The City reminds residents that the provincial ban on pruning elm trees is from Friday, April 1 to Wednesday, August 31, 2022.
Provincial regulations prohibit the pruning of elm trees during this time to ensure that elm bark beetles, which transmit Dutch elm disease (DED), are not attracted to freshly pruned elms when the beetles are most active. Anyone wishing to prune elm trees during the ban must obtain a permit and are asked to call the City’s Parks Department at 306-975-3300 for more information.
Provincial regulations also prohibit the storing, transport and use of elm wood for any purpose. This includes wood chips, firewood, wood slabs and branches. The only permitted movement of elm wood is to the City’s designated disposal site at the City Landfill.
Elm trees make up about 25% of Saskatoon's urban forest. Last year, the City confirmed its third case of DED since 2015 in an elm tree located in Leif Erickson Park in the Westmount neighbourhood. As part of the City's DED Response Plan, the infected tree was immediately removed and disposed of at the City Landfill. The City will continue surveillance and testing of public and private elm trees in the surrounding area with an intensive search for elm material and other sources of infection.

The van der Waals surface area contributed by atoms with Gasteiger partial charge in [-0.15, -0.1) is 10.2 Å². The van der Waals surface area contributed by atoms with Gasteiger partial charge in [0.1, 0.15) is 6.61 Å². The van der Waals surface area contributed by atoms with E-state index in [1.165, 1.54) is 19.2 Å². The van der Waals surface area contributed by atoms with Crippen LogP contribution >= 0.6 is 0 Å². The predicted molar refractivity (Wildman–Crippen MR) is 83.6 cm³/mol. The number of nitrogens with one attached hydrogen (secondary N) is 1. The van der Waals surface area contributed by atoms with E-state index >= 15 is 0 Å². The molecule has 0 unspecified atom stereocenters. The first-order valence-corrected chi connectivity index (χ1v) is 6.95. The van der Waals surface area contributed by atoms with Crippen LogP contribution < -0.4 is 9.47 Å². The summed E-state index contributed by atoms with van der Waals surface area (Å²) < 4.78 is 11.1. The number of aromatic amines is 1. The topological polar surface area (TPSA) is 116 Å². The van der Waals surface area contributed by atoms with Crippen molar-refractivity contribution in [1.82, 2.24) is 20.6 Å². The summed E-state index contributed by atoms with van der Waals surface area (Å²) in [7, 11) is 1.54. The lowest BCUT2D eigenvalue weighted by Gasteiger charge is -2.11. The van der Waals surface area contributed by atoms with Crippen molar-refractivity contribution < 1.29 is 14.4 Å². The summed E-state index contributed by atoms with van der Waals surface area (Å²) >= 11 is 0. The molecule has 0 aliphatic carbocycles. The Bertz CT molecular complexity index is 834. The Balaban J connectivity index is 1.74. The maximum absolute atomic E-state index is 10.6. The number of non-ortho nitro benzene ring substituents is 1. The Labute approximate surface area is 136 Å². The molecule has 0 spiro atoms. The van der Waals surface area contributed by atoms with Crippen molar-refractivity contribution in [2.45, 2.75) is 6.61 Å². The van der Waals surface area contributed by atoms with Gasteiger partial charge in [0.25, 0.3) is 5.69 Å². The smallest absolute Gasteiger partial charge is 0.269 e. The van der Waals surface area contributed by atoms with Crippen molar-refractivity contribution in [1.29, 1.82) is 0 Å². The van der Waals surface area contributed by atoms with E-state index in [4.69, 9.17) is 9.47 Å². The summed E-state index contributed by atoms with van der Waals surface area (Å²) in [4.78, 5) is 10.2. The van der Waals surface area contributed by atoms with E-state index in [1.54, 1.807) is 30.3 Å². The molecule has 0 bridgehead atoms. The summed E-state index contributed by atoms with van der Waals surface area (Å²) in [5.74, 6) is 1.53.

What is DED?
DED is a serious disease caused by a fungus that clogs the elm tree’s water and nutrient conducting system, which eventually causes the tree to die. DED was introduced in North America in the 1930s and has since wiped out millions of elms across Canada and the United States.
How is DED spread?
In Saskatchewan, the disease is spread by several species of elm bark beetles. These beetles can fly farther than two kilometres in search of elm trees. The DED fungus has tiny spores that stick to the body of the beetle. Elm bark beetles can carry these spores and infect other elm trees. The fungus can also be spread by infected pruning tools.
What can you do to prevent DED?
The most effective management strategy for DED is to not transport or store elm wood. Firewood containing elm bark beetles is the most likely way that DED would be brought into Saskatoon.
Residents can help prevent DED by:
- Not pruning elms during the provincial pruning ban (April 1 to August 31)
- Not storing or transporting elm wood – provincial regulations prohibit it!
- Always disposing of elm wood at the City Landfill
- Sanitizing tools after working on elm trees
- Not building treehouses in elm trees, as the nail and screw holes can attract elm bark beetles carrying the DED fungus
- Reporting dead or dying elm trees or branches to the City or to a professional arborist
How to identify and report unhealthy elm trees
American elm trees with DED may start showing symptoms as early as June. Typically, the leaves will start to wilt and turn yellow, then curl and turn brown. Anyone suspecting that an elm tree is unhealthy is encouraged to complete the online form at saskatoon.ca/dutchelmdisease
or call Urban Forestry at 306-975-2890.
By following the provincial regulations and maintaining elm trees on your private property, all residents can help prevent the spread of DED in Saskatoon.